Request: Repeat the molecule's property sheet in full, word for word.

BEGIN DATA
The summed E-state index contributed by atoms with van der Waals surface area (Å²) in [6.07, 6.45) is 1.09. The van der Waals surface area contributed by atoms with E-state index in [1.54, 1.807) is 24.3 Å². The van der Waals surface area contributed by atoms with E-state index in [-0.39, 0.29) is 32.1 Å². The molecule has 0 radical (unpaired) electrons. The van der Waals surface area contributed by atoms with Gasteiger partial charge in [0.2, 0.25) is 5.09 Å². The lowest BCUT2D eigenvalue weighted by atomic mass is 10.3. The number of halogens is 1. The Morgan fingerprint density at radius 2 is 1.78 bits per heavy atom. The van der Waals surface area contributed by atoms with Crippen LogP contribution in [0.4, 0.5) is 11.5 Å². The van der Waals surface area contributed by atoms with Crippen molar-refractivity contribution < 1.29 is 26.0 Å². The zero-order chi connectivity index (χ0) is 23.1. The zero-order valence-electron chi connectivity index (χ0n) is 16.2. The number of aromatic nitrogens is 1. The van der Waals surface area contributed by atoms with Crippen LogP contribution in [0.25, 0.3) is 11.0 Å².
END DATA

The summed E-state index contributed by atoms with van der Waals surface area (Å²) in [6.07, 6.45) is 1.09. The van der Waals surface area contributed by atoms with E-state index in [1.54, 1.807) is 24.3 Å². The van der Waals surface area contributed by atoms with E-state index in [-0.39, 0.29) is 32.1 Å². The molecule has 0 radical (unpaired) electrons. The van der Waals surface area contributed by atoms with Gasteiger partial charge in [0.2, 0.25) is 5.09 Å². The lowest BCUT2D eigenvalue weighted by atomic mass is 10.3. The number of halogens is 1. The Morgan fingerprint density at radius 2 is 1.78 bits per heavy atom. The van der Waals surface area contributed by atoms with Crippen LogP contribution in [0.4, 0.5) is 11.5 Å². The van der Waals surface area contributed by atoms with Crippen molar-refractivity contribution < 1.29 is 26.0 Å². The zero-order chi connectivity index (χ0) is 23.1. The zero-order valence-electron chi connectivity index (χ0n) is 16.2. The number of aromatic nitrogens is 1. The van der Waals surface area contributed by atoms with Crippen LogP contribution in [0.25, 0.3) is 11.0 Å².